There are lots of opportunities for local marketing on social media networks. Let’s look at what you can do on the top social networks.
Facebook is a hotbed for local activity. For starters, most cities have a business referral group. Just use the Facebook search box to search for Groups named “phoenix” about Business and replace Phoenix with your city name. You should find one or more groups that are all about promoting local businesses.
(Note that you will need to type this in slowly as opposed to copying and pasting it, otherwise it won’t work.)
These groups will help you connect with people looking for business referrals in your area. If you build strong relationships with other local business owners by referring their businesses, they will likely do the same for yours.
Another way to connect with local customers on Facebook is to engage with them on other local Facebook pages. You simply “like” their page, and then start commenting on the page’s posts to get into conversation with other local residents. You can start with Facebook pages for local newspapers, the chamber of commerce, and complimentary (not competitive) businesses. Engage as your personal profile or as your Facebook page itself by going to your Facebook page, clicking the Edit Page dropdown menu, and selecting the option to use Facebook as your page.
Tip: Make sure your own Facebook business page is optimized for local search by including your business location and address under Update Page Info and adding relevant and searchable keywords in your About section, encouraging check-ins, and engaging with people who “like” and comment.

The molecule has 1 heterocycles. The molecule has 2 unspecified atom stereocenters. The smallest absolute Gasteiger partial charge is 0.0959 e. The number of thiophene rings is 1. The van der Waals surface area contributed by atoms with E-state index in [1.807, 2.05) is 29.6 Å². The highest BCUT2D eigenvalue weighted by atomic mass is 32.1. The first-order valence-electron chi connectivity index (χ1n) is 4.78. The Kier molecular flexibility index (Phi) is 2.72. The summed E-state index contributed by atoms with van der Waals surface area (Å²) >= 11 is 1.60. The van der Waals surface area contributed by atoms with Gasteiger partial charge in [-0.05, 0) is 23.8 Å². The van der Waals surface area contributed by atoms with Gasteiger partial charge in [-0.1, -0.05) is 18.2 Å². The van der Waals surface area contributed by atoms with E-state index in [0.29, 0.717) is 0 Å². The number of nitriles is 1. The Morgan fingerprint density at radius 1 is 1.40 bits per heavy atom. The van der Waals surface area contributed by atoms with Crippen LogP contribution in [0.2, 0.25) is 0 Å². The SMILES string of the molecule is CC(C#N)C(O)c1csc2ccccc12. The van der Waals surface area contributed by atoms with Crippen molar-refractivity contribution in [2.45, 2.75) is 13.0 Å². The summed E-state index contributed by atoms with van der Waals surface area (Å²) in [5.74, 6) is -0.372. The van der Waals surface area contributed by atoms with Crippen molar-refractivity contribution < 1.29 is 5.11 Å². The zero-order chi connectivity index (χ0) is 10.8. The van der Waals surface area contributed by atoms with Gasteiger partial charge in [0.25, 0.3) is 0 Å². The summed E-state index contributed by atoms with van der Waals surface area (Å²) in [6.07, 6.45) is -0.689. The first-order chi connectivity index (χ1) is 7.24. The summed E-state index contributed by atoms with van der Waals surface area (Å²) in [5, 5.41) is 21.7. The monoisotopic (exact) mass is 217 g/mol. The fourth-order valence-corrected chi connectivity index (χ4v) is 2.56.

Want to engage with locals on Twitter? Start by going to Followerwonk and doing a search for people in your area with specific interests. An accountant in New York, for example, might search for small business owners.
The accountant could easily follow people whose profiles match his or her ideal customer base and start engaging with them. He or she could also use the Twitter search box to look for people asking for recommendations for accountants in New York.
You may need to modify this search for phrases like recommend accountant new york, looking for accountant new york, and similar in order to find some good tweets to respond to.
LinkedIn is the top social network for professionals, and a great network to tap into for local connections. Type in your city name in the search box at the top of the page and click the search icon. On the results page, click on Groups in the left sidebar. Then browse the groups to see which ones would most likely attract your ideal customers or clients. Depending on the size of your city, you may need to add additional keywords to narrow the results to specific interests. Join the most pertinent groups and jump into the discussions to start engaging.